Figure 2 - Modes of operation.
The system is capable of operating
as a conventional spray chamber,
as a gas–liquid separator, or
as both simultaneously. The various
modes of operation are shown
in Figure 2. The MSIS is unique in
its approach to vapor generation in
that it employs nonconfined point
gap mixing of the sample and reductant,
and effective stripping of the
volatile species using thin flowing
film technology. The mixed solution
in this case flows down a conical
ground glass tube to the drain, where
it is continuously pumped to waste.
Gas from the nebulizer strips the
volatile species and delivers them to
the plasma. The sample flow can be
split, delivering part of the solution
for nebulization and the remainder
for hydride generation. These
characteristics virtually eliminate
the possibility of sample cross-talk
that is inherent with reservoir-based
designs discussed above. The MSIS
essentially eliminates signal noise
caused by sputtering that occurs in
manifold systems, where reductant
and sample are mixed in a confined
tube and where generated hydrogen
inevitably results in bubble formation
and pressure increases.
Figure 3 - Comparison of %RSD for the MSIS versus a frit-based gas–liquid separator.
Detection limits for hydride-forming
elements have values of 30 pg
mL–1 for arsenic (this work) and selenium.
The MSIS, unlike frit-based
separators, delivers performance
similar to a conventional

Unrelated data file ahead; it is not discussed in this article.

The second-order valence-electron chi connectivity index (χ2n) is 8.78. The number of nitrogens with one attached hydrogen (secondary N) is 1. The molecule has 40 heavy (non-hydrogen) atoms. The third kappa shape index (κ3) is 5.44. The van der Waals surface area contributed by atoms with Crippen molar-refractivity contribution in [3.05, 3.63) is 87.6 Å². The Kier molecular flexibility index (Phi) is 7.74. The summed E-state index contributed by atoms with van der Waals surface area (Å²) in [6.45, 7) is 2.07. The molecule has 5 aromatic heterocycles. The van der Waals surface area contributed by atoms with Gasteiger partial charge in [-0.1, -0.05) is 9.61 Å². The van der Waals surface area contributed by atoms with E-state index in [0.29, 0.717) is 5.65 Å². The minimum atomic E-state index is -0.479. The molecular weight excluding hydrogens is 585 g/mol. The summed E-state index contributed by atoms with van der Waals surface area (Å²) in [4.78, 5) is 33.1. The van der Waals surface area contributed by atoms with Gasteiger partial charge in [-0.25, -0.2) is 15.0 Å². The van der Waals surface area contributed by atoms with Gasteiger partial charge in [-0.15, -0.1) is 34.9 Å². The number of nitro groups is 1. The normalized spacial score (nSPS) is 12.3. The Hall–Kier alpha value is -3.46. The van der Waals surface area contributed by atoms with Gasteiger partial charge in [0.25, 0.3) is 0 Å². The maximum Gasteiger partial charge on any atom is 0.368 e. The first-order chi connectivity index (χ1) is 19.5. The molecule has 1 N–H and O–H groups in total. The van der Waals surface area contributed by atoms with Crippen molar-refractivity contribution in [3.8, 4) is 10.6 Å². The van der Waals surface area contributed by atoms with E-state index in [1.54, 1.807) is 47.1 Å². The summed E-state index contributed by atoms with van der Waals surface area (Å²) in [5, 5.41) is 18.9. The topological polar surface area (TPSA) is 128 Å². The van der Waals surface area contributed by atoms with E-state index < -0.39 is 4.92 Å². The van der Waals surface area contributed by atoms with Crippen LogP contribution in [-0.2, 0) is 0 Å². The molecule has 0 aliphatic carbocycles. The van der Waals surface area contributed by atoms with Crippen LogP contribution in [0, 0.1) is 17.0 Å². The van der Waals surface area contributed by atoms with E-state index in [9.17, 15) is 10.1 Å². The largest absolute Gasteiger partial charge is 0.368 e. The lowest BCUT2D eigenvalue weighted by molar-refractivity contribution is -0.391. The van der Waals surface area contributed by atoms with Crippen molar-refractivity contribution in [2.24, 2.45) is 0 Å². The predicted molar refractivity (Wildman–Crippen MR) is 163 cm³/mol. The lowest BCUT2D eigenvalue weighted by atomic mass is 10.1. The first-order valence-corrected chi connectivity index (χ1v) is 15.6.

nebulizer-spray chamber in that the
relative standard deviation (RSD)
decreases with concentration. Frit-based
gas–liquid separators, on
the other hand, show an alarming
increase in RSDs as the concentration
of analyte increases (Figure 3,
adapted from Ref. 14). Furthermore,
operation of the system for extended
periods of time does not lead to the
buildup of droplets in the injector
and, in this respect, the device
acts somewhat like a baffled cyclonic
Several features of the MSIS have
attracted the interest of a number of
laboratories. The Canadian Association
for Environmental Analytical
Laboratories (CAEAL) has approved
its use for application to the determination of elements in sludges, biosolids,
soils, drinking waters, and wastewaters.
Benefits of the MSIS are 1)
elimination of single-element
(quartz furnace, for example)
and 2) improvement in turnaround
time for sample processing. Data for
two different sample types, run on
an Optima 4300DV (PerkinElmer,
Shelton, CT) operating in axial
viewing mode, have been presented
here. The first sample type was a
water pollution trace metals performance
testing standard (Wibby